To people working in other fields, industrial hygiene can seem so abstract and confusing that it might be difficult for them to imagine that IH concerns have practical applications in their field. Many top-notch experts work in industrial hygiene, but, as we all know, working on a team can bring fresh ideas to the table, including unrelated ideas that we didn’t see coming. One of the arts of industrial hygiene is making use of new ideas from other fields. Teaming up with other IHs is a great way to develop new ideas, but we can also benefit from working in other fields or merging them with IH. I was recently able to experience these benefits firsthand while working on a European Union project related to security called Project BONAS: BOmb factory detection by Networks of Advanced Sensors. (Editor's note: This article was written, and this issue of The Synergist was in production, prior to the March 22 terrorist attacks in Brussels. For information about the chemical used in the attacks, see the sidebar below.) PROJECT BONAS In 2013, an EU regulation on the marketing and use of explosive precursors, EU 98/2013, limited the concentration of seven substances available to the public (as explained in Annex I of the regulation) and required that eight substances be reported as suspicious transactions when purchased by the public (Annex II). These substances are considered precursors of homemade explosives, or HMEs. The BONAS project aimed to increase citizen protection and homeland security against terrorist attacks by enabling authorities to thwart bomb factory activity. The goal of Project BONAS was to make possible the early detection of bomb factories by using a network of advanced sensors to detect precursors of HMEs outside of explosives manufacturing sites before bombs are completed. These sites include any place a bomb is being produced: an apartment, home, warehouse, farm, or other location. The BONAS project included 13 teams from nine different countries. Our BONAS team was based out of the forensics department of the University of Lausanne (UNIL) in Lausanne, Switzerland, and included three people with starkly different backgrounds: police work, forensics, and analytical chemistry; food chemistry and chemometrics; and industrial hygiene. Throughout the project I worked at a lab belonging to the Institute for Work and Health (IST) in Lausanne—the only IH institute in Switzerland—where I was part of another interdisciplinary group working with partners whose backgrounds included engineering, chemistry, and IH. The long-term goal of this and similar projects is a “smart city.” Imagine a place with continuous monitoring for hazardous substances (explosive precursors), alerting officials when levels increase from background. This monitoring is accomplished via a network of advanced sensors that are easily camouflaged and deployed in sensitive locations. The sensors are able to identify changes in urban and suburban environments, and can analyze volatile compounds, airborne particle residue, and traces in wastewater. Detecting substances via sensors outside of manufacturing sites can easily be compared to environmental air sampling. This is where I enter the picture. My supervisor, Francesco Saverio Romolo, needed someone familiar with air sampling and analysis to complete sampling in parallel with the sensors for validation purposes. He knew that sampling and analytical procedures for precursors of explosives were already developed in industrial hygiene, so he decided to add an IH specialist to his team. PARALLELS BETWEEN IH AND SECURITY Many substances of interest to security professionals contribute to common chemical exposures in the workplace. I was familiar with several substances of interest in Project BONAS from previous IH field experience. For example, substances in Annex I of EU 98/2013 include hydrogen peroxide, nitromethane, nitric acid, potassium chlorate, potassium perchlorate, sodium chlorate, and sodium perchlorate. Hexamine, sulfuric acid, acetone, potassium nitrate, sodium nitrate, calcium nitrate, calcium ammonium nitrate, and ammonium nitrate are the substances included in Annex II.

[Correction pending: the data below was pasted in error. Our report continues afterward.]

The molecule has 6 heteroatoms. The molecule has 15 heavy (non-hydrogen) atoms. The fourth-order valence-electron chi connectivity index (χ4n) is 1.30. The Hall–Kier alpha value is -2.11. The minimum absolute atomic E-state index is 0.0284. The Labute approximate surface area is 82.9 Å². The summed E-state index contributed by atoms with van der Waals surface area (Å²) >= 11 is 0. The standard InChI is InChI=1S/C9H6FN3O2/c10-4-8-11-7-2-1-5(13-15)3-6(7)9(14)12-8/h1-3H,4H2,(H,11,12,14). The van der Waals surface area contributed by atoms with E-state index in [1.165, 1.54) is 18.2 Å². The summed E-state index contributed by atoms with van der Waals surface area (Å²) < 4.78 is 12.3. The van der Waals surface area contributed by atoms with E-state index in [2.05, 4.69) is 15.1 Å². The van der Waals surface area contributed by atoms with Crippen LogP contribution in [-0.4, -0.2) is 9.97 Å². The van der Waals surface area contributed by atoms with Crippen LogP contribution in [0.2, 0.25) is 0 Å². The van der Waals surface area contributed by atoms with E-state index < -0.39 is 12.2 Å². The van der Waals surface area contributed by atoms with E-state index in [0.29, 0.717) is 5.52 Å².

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Disadvantages of being unacclimatized: